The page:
Ideally, you should deposit your data prior to submission so that during submission you can provide the persistent identifier and an accurate data availability statement. Many repositories, and all recognized generalist repositories, will allow you to deposit your data without making it immediately visible to the public. Your data will sit in a repository until the paper associated with it is published, when it will then be released.
Read our guidance on choosing a repository for information on how to limit access to your data in a repository.
What does it mean for a data set to be associated with my paper?
If you are choosing to share data or are depositing your data in a repository to comply with a journal or funder policy, there is a data set associated with your paper. When submitting your article for consideration, please provide the persistent identifier for your data set when prompted to do so.
Will my article be rejected if I don’t deposit data when a data sharing policy applies?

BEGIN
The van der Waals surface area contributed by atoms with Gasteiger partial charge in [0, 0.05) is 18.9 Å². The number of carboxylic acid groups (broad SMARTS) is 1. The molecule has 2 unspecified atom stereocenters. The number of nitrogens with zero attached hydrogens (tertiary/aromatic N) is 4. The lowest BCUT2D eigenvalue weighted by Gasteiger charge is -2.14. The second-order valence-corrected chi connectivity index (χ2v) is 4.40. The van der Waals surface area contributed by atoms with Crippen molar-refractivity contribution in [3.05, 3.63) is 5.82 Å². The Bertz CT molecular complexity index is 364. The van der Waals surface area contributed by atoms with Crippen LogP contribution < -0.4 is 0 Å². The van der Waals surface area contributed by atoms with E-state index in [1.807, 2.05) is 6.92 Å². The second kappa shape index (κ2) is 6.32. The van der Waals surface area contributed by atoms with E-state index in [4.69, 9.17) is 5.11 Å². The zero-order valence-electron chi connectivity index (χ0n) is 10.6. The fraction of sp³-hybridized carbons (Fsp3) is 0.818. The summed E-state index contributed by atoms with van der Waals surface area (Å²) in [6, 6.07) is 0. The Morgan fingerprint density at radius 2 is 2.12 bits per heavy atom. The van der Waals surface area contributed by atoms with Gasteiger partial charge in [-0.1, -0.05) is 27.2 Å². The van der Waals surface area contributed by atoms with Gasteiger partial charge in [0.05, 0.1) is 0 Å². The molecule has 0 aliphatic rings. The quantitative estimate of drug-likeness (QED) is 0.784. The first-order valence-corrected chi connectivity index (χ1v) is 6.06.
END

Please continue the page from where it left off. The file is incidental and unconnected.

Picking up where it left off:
Most of our journals currently apply a basic data sharing policy that gives authors an opportunity to share data, but does not mandate open data. Where a journal applies a more progressive data sharing policy, authors are expected to comply with this policy and risk rejection should they refuse to comply.
If you have concerns about sharing your data, please contact us at [email protected], stating the journal you wish to submit to and a summary of your concerns. You may be eligible for an exception.
What license or copyright will be applied to my data?
Taylor & Francis will not apply a licence to data linked to in your paper. If you share your data in a repository, you as the author get to decide the terms on which it can be accessed and reused. For journals adopting our more progressive data sharing policies there will be requirements about the kinds of access and license required – check the access and licensing requirements for each policy. We encourage open licenses that allow for re-use where possible.
How should I cite data?
Instructions on how to cite data will be linked to from the journal’s Instructions for Authors. Our instructions include samples for the referencing systems applied by Taylor & Francis titles.